A group of nearly 400 young scientists reacted (also in Dutch) to the critical letter, stating that the number of publications is seen as the most important thing in a scientist's career all too often, even though science is about much more than that. That's why they support the proposed criteria of the Recognition & Rewards programme. “The past few decades, the definition of talent has been way too narrow for the way contemporary academia functions”, reads the reaction letter. Its authors think it requires guts to find new paths for assessing a scientist's work. At the same time, they would like UU to maintain its renown internationally: therefore, the number of publications in esteemed journals and the number citations should still be considered in the new system, alongside the new criteria. The 400 academics also refer to the Declaration on Research Assessment (Dora). Penned in 2012, it aims to improve the assessment of scientists and their publications by disregarding impact factors.

Martijn Huysmans, Assistant Professor at the UU School of Economics, a member of the Utrecht Young Academy who's also active in the Recognition & Rewards work group, is one of the people who signed the reaction letter. In his view, the assessment based on renowned journals and citations is "pretend objectivity".

“A perverse system was developed to score in this world. Prestigious referents and editors at these magazines encourage citations to strengthen each other’s reputations, making it a self-fulfilling prophecy”, he states. Huysmans thinks young researchers like himself can’t benefit from this method. “Institutions that have a lot of money to generate data, for instance, score more easily. That doesn’t say much about the quality of the individual scientist.”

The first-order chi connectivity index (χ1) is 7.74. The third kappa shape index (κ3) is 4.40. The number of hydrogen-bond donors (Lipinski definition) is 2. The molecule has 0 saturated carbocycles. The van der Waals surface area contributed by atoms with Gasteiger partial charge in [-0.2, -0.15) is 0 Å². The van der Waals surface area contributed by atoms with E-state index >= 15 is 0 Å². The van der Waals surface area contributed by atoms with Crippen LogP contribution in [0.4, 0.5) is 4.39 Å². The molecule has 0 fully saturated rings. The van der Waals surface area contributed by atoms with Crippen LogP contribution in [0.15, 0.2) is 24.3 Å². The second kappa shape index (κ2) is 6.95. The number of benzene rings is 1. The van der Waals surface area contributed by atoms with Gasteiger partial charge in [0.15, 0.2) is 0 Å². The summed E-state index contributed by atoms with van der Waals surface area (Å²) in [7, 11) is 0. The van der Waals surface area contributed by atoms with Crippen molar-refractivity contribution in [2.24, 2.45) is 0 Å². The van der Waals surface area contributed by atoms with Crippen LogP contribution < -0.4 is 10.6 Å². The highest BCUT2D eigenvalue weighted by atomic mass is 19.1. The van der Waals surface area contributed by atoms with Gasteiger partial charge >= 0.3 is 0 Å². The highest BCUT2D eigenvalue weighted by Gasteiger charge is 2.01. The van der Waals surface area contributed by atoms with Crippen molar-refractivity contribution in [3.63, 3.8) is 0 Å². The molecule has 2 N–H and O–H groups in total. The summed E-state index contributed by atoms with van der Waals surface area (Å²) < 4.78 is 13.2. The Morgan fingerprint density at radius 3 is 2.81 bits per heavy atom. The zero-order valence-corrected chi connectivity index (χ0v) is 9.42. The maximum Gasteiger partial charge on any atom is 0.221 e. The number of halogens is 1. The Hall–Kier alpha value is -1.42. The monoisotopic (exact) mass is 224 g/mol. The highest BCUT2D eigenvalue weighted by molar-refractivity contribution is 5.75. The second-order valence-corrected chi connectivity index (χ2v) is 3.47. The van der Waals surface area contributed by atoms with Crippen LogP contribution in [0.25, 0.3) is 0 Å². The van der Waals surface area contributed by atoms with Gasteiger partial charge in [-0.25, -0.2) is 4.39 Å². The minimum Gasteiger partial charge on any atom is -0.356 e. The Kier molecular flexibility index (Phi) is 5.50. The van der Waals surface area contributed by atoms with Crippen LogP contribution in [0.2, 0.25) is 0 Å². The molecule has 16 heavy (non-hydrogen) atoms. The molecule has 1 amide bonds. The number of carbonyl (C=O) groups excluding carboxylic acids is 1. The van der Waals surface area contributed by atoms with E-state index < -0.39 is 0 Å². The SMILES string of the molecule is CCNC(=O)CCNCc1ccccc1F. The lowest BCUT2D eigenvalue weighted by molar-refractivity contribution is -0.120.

That's why he’s much more enthusiastic about assessing scientists in a way that takes the context of their research into account. “Perhaps it takes the referents more time to compare researchers, but it’s a much better method than just looking at citations or publications.”

The chairpeople of VSNU's Recognition & Rewards work group also penned a response (in English) to the professors’ letter. Rianne Letschert, President of Maastricht University, and Jeroen Geurts, President of ZonMw, state that UU's initiative reflects a global trend, so it is not likely to therefore affect Dutch science disproportionately. They acknowledge that a culture shift takes time, but then again it's positive to innovate in science. Looking beyond publications, they say, benefits research diversity, making for a greater emphasis on social impact. Lastly, they do not think that open science is a political argument, but rather a way to make science more transparent.

UU president Anton Pijpers agrees. “We must acknowledge that publishing in well-known magazines isn’t the only thing that counts. We put emphasis on scientists who are also good leaders, have an eye for the social impact of their research, and focus on collaboration. We, members of the Executive Board, used to receive letters requesting us to appoint a professor, in which the first sentence – right after the name – would mention the h-index in parentheses (someone’s publication & citation score, ed.). As though that would be reason enough to appoint someone. We’re not doing that anymore. Instead, we now work with a Triple model that looks at multiple aspects, like teamwork, leadership, and research qualities.”